South Downs Eton by Dog - wrongthingwrongplace.com

Plumpton village sign at the 1st no Eton new town drop in day

no Etin new town sign in Plumpton at the DUTD's public exhibition


Don't Urbanise the Downs exhibition welocmes Plumpton visitors

picture panel inside the Plumpton no Eton new town show

East Chiltington looking at the Downs from the Northern edge of the Eton site

Eton's new town zone in East Chiltington
silent spring and concrETON image wrongthingwrongplacedotcom"Concreting over precious green fields - when brownfield sites are available - in the 2020s in South East England - is more reckless and careless of the well being of future generations than spraying the 1950s fields of North American farms with plane loads of DDT pesticides."

Zsolt Kerekes - in the article - Final Spring in Novington Lane? (March 30, 2021).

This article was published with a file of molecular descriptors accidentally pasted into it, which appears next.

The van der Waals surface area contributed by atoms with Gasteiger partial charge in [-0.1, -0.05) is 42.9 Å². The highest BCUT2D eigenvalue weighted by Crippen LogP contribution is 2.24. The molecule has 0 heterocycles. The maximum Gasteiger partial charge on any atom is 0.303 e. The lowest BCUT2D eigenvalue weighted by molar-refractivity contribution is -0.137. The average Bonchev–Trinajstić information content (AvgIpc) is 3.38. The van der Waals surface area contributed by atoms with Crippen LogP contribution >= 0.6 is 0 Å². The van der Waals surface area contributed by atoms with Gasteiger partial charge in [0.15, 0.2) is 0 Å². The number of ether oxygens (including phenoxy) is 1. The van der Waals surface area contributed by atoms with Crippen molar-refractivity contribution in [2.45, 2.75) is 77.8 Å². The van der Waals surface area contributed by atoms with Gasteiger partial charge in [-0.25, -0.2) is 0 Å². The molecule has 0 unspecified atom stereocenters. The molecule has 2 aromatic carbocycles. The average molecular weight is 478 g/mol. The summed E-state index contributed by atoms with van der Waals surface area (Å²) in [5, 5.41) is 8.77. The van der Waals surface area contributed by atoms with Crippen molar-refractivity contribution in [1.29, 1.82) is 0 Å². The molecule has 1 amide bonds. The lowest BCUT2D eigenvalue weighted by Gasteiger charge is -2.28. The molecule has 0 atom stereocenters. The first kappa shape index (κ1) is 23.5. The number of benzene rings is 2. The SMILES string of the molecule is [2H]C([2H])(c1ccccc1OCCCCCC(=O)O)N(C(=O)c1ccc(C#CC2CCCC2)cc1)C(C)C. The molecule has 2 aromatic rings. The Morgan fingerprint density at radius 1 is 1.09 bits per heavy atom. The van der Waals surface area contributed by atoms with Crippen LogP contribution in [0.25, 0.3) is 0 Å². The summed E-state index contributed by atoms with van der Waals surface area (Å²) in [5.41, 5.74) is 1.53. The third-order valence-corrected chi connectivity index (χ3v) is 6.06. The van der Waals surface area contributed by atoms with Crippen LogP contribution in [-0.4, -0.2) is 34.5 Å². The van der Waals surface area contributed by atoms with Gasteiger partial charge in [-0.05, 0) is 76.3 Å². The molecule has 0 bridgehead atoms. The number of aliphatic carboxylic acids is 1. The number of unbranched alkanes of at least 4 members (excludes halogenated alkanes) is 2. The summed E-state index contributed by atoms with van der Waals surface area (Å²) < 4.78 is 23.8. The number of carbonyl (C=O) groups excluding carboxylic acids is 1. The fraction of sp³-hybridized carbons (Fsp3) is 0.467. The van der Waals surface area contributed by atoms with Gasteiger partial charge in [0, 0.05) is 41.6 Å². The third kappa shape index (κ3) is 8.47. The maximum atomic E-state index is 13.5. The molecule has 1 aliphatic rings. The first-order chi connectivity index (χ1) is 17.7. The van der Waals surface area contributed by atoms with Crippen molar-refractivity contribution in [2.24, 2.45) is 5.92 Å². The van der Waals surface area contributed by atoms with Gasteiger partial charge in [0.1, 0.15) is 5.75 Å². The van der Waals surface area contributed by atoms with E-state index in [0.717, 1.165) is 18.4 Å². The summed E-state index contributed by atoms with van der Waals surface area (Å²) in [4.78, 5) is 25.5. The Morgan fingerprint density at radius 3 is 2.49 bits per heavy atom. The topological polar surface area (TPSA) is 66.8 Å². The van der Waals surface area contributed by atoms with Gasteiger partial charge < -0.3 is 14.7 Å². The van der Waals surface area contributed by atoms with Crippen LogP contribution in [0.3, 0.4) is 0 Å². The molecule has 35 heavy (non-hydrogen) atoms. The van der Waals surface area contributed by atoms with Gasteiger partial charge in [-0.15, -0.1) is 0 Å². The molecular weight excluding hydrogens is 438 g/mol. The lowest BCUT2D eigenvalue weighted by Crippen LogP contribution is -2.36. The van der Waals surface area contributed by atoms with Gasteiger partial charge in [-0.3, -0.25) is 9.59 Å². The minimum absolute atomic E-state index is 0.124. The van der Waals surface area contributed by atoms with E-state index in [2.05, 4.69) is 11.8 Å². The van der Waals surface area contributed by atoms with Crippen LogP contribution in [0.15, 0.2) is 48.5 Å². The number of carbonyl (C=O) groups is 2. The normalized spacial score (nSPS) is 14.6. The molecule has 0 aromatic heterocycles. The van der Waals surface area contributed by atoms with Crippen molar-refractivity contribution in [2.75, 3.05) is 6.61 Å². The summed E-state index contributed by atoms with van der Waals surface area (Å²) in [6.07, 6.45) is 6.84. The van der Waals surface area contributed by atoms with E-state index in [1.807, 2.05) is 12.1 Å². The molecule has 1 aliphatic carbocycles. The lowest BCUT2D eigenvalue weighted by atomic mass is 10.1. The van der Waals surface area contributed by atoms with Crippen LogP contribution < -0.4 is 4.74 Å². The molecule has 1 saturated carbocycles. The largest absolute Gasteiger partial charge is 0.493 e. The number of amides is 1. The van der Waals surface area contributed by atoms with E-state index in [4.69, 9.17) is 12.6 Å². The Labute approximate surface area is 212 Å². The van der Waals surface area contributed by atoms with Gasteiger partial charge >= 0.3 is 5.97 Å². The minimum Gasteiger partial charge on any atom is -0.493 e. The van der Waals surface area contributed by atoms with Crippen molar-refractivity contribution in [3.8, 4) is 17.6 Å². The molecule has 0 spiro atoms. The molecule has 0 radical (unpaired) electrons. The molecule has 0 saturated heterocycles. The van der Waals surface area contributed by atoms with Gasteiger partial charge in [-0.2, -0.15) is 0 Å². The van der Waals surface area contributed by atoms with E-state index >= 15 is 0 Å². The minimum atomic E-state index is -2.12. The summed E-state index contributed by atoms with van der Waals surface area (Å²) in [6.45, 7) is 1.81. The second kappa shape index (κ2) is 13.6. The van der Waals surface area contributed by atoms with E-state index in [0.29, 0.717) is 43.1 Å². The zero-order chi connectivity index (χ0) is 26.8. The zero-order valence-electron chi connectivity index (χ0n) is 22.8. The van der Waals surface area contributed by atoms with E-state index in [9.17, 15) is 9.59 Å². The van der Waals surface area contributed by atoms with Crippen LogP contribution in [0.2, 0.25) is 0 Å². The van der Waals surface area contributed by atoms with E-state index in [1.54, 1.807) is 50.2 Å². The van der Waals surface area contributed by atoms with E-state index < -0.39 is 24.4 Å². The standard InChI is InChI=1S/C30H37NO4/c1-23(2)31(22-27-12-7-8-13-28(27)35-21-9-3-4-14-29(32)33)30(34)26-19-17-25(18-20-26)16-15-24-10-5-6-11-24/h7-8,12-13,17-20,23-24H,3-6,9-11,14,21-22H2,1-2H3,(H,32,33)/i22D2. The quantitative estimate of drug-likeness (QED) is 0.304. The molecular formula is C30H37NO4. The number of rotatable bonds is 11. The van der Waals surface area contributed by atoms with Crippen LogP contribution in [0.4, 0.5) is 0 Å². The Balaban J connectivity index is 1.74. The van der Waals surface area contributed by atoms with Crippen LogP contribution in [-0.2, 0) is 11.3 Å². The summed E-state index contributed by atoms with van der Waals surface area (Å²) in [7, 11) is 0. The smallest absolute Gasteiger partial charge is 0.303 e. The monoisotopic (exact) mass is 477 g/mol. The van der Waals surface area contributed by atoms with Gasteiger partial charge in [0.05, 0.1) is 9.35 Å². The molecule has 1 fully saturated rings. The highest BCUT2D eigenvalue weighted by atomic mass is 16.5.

what links - intra-colonialization, Eton College and East Sussex?

There are harms being done to our friends and neighbours by agencies which regard the poor grassland parish of East Chiltington in the same way that 19th century prospectors regarded the gold-fields of California and as the European colonial powers, with cold cruel reckoning gaze, looked to the mineral resources in Africa.

Our unspoiled downland fields today are the strip mines of the planning-gain, legal-ninjas.

Resources on far away maps to be exploited and destroyed.

Residents' objections? - bows and arrows facing cannon. ConcrETONization looms...

It seemed hopeless. A community of less than 200 households facing a billion dollar (in assets) corporation masquerading to the rest of the world as a quirky educational charity.

But did you hear that story about Katniss Everdeen and her bow? We were roused to defend. We fight to win..